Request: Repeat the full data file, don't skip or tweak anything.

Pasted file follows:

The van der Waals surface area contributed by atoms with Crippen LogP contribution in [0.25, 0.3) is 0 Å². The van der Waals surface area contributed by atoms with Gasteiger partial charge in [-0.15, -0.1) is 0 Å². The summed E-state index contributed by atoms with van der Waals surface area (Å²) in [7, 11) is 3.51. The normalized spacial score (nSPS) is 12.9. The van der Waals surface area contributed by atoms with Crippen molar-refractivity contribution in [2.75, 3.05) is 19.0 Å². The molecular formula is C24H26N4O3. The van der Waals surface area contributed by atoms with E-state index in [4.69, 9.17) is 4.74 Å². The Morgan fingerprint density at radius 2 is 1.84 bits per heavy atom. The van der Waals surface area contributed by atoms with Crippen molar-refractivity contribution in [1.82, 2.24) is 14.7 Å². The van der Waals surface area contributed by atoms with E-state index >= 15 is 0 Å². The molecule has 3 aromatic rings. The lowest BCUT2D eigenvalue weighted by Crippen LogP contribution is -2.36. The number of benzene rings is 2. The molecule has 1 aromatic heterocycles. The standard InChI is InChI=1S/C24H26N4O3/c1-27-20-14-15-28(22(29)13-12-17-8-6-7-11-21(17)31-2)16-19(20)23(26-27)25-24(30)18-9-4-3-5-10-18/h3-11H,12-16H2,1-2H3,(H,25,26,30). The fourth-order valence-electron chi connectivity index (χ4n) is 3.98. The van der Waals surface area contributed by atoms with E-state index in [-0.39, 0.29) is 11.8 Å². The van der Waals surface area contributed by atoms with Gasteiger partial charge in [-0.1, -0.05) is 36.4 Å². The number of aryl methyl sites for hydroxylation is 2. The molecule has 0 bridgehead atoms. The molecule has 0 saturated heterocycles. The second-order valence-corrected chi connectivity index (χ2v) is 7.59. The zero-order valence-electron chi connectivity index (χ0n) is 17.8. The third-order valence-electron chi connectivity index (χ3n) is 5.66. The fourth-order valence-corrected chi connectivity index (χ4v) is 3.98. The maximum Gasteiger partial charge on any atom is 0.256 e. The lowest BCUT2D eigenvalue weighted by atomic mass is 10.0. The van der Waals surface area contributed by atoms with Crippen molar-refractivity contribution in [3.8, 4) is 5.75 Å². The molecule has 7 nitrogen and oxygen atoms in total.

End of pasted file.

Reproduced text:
The van der Waals surface area contributed by atoms with Crippen LogP contribution in [0.25, 0.3) is 0 Å². The van der Waals surface area contributed by atoms with Gasteiger partial charge in [-0.15, -0.1) is 0 Å². The summed E-state index contributed by atoms with van der Waals surface area (Å²) in [7, 11) is 3.51. The normalized spacial score (nSPS) is 12.9. The van der Waals surface area contributed by atoms with Crippen molar-refractivity contribution in [2.75, 3.05) is 19.0 Å². The molecular formula is C24H26N4O3. The van der Waals surface area contributed by atoms with E-state index in [4.69, 9.17) is 4.74 Å². The Morgan fingerprint density at radius 2 is 1.84 bits per heavy atom. The van der Waals surface area contributed by atoms with Crippen molar-refractivity contribution in [1.82, 2.24) is 14.7 Å². The van der Waals surface area contributed by atoms with E-state index >= 15 is 0 Å². The molecule has 3 aromatic rings. The lowest BCUT2D eigenvalue weighted by Crippen LogP contribution is -2.36. The number of benzene rings is 2. The molecule has 1 aromatic heterocycles. The standard InChI is InChI=1S/C24H26N4O3/c1-27-20-14-15-28(22(29)13-12-17-8-6-7-11-21(17)31-2)16-19(20)23(26-27)25-24(30)18-9-4-3-5-10-18/h3-11H,12-16H2,1-2H3,(H,25,26,30). The fourth-order valence-electron chi connectivity index (χ4n) is 3.98. The van der Waals surface area contributed by atoms with E-state index in [-0.39, 0.29) is 11.8 Å². The van der Waals surface area contributed by atoms with Gasteiger partial charge in [-0.1, -0.05) is 36.4 Å². The number of aryl methyl sites for hydroxylation is 2. The molecule has 0 bridgehead atoms. The molecule has 0 saturated heterocycles. The second-order valence-corrected chi connectivity index (χ2v) is 7.59. The zero-order valence-electron chi connectivity index (χ0n) is 17.8. The third-order valence-electron chi connectivity index (χ3n) is 5.66. The fourth-order valence-corrected chi connectivity index (χ4v) is 3.98. The maximum Gasteiger partial charge on any atom is 0.256 e. The lowest BCUT2D eigenvalue weighted by atomic mass is 10.0. The van der Waals surface area contributed by atoms with Crippen molar-refractivity contribution in [3.8, 4) is 5.75 Å². The molecule has 7 nitrogen and oxygen atoms in total.